CEO's and senior execs are also in attendance and can choose to hop around tables to stay put and wait for questions.
Starting and/or ending with an activity or a game to get people excited.
While we use Rally every day, we have customers that use Rally multiple times a week for different types of get togethers. We consider all of these to be offshoots of the daily Rally:
1. Collaboration Rally: An hour long session where each team member discusses what they are working on in their team, then hops around to other teams to eliminate blockers. The benefit of this is having everyone in one place instead of setting up extra 30 minute meetings and one on ones. To this successfully, one of our customers runs this meeting every Monday and Friday morning. Each team member prepares what they want to discuss, and reaches out to anyone they need to speak to. On average there are 3-4 cross company conversations lasting 10-20 mins each.Since this is a dedicated hour for everyone, people use this time to catch up on work and remove any blockers they have across the company. It is also a great chance to have everyone in one place. Here is an example of what that looks like:
2. Sprint Demo Rally: An hour long meeting where members from the engineering team hop between tables to present their work. The tables are formed of teams outside engineering so any stakeholder can keep up with engineering work. The meeting usually starts with a presentation from one of the leads to the entire room, and finishes with an activity or hangout in case people have questions.
3. Virtual Cafeteria Rally: An hour long daily meeting for anyone in the company to attend. The meeting is at a set time where someone opens up a Rally lunch room. Teams will jump into tables and enjoy lunch together, as they would in real life, or find friends at other tables to talk to. Instead of having multiple video calls for smaller teams, all the teams are in one place. This way they can hop around tables as they overhear interesting conversations. HR managers have also shuffled people into random tables as a way for people to meet each other.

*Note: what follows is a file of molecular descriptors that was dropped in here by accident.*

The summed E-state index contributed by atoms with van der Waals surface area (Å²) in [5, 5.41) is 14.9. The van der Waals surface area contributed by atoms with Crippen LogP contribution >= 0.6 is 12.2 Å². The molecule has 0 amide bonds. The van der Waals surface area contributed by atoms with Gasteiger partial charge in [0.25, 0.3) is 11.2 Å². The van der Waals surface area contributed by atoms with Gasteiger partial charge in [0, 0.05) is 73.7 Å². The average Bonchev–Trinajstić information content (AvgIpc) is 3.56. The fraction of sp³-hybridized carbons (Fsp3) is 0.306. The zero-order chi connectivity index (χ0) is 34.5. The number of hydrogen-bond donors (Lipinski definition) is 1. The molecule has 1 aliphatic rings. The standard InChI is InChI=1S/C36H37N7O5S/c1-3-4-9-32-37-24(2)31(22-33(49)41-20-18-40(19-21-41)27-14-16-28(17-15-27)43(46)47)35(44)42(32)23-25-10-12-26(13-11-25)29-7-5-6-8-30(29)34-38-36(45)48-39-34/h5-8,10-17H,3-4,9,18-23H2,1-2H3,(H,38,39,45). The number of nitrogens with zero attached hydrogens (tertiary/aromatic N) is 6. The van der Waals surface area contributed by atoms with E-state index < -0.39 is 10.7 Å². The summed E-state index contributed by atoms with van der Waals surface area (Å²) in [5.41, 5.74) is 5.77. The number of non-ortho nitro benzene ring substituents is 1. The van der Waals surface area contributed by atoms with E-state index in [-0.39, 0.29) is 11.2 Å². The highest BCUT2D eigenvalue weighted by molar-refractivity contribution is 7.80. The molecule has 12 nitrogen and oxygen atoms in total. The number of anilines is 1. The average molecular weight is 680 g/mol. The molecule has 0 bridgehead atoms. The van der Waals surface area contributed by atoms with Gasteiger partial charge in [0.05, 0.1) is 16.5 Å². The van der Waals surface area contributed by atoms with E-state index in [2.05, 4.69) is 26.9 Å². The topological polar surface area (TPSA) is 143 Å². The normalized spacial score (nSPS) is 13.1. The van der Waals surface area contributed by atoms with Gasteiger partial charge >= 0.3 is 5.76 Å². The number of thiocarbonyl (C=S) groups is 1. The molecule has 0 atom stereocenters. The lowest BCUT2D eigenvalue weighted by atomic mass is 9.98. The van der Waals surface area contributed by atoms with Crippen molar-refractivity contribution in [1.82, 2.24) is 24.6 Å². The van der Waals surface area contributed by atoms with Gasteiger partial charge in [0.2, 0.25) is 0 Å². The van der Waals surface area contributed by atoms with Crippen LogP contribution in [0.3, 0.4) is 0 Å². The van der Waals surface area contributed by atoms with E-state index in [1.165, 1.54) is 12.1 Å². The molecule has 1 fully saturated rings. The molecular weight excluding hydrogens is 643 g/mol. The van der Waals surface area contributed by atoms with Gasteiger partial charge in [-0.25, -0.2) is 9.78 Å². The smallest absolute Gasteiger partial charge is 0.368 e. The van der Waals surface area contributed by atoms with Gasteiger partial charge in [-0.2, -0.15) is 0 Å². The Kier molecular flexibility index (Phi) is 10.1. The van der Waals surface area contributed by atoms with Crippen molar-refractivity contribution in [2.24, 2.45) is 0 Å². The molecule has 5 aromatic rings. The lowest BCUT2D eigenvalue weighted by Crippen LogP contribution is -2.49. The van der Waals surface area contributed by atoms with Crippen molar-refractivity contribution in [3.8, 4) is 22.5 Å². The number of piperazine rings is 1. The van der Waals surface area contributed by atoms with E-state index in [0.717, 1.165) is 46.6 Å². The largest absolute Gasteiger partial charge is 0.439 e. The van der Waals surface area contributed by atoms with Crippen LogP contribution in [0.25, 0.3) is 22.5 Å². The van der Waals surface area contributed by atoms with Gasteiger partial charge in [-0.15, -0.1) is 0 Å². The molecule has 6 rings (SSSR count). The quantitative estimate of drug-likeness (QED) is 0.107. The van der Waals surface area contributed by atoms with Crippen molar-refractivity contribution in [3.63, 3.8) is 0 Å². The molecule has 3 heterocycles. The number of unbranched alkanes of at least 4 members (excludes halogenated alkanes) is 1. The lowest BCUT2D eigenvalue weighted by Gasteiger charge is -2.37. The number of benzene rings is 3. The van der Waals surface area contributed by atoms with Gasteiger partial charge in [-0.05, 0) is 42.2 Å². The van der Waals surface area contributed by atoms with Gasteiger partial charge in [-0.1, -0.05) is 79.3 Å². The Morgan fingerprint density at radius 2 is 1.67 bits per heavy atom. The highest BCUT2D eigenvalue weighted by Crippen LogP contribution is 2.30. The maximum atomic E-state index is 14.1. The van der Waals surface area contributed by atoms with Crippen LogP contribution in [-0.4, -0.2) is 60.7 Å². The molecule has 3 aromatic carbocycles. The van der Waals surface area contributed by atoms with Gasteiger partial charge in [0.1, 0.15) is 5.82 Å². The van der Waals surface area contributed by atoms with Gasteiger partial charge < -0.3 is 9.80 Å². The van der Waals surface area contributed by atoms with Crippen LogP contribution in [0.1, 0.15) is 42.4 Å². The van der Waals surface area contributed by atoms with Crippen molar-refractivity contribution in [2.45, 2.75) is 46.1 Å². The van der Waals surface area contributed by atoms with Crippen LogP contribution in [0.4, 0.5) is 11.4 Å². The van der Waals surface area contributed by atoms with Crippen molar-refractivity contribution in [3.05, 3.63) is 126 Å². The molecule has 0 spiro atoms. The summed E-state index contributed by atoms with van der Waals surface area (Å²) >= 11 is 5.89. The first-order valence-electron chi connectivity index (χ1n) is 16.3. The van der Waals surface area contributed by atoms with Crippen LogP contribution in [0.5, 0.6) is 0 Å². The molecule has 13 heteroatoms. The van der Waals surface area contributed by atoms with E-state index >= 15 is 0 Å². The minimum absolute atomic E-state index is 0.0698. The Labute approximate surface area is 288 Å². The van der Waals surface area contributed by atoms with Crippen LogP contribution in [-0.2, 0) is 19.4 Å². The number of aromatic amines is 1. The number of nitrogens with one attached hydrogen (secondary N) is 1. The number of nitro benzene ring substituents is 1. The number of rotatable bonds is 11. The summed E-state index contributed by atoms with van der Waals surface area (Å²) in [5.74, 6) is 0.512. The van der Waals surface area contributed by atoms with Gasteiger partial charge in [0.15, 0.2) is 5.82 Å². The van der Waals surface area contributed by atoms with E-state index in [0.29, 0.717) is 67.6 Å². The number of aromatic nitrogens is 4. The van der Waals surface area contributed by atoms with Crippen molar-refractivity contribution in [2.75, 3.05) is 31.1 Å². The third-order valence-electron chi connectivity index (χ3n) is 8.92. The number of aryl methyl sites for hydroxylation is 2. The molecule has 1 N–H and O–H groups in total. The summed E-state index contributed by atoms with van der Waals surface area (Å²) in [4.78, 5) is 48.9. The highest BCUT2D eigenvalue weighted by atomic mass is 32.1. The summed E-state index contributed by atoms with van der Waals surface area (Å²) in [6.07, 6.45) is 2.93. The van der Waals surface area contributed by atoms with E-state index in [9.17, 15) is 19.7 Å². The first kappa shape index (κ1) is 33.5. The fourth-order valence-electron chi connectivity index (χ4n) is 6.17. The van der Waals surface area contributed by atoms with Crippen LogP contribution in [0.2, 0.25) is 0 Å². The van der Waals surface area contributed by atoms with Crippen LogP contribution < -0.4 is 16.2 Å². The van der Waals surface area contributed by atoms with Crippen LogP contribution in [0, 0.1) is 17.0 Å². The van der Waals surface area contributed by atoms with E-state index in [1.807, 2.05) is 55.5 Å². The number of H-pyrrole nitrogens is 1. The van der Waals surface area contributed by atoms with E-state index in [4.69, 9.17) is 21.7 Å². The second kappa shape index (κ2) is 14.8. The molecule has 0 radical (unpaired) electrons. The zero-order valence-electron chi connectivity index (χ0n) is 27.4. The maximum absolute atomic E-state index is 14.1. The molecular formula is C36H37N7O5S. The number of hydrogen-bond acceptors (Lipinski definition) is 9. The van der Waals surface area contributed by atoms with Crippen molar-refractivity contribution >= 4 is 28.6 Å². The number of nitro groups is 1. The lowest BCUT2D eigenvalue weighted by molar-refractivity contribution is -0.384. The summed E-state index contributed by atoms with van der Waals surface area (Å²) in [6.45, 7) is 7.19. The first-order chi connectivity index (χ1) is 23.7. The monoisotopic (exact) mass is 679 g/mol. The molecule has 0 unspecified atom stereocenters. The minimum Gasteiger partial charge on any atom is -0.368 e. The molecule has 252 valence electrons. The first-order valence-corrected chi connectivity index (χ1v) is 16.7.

How can you change your standup into a Rally?
Start by calling it a Rally and not a standup.
Reframe the purpose of the standup so its not purely about work but about catching up and hanging out as well.
Start the Rally with a game, activity or fun fact. Here are some options you can try out:
If you are hybrid, encourage people to sign in with their own devices for this meeting so it feels like everyone is remote (on their own computers).
Consider having this meeting few times a week instead of daily
Consider not limiting this Rally to just your team, but inviting teams you collaborate with to join
You can improve your standups on any video platform. We're obviously biased because we built our own and we think it is more fun, easier to use, and gives more autonomy to each user! If you'd like to give us a try, why not head over to https://rally.video and sign up for an account. Have questions or comments? Email us at email@example.com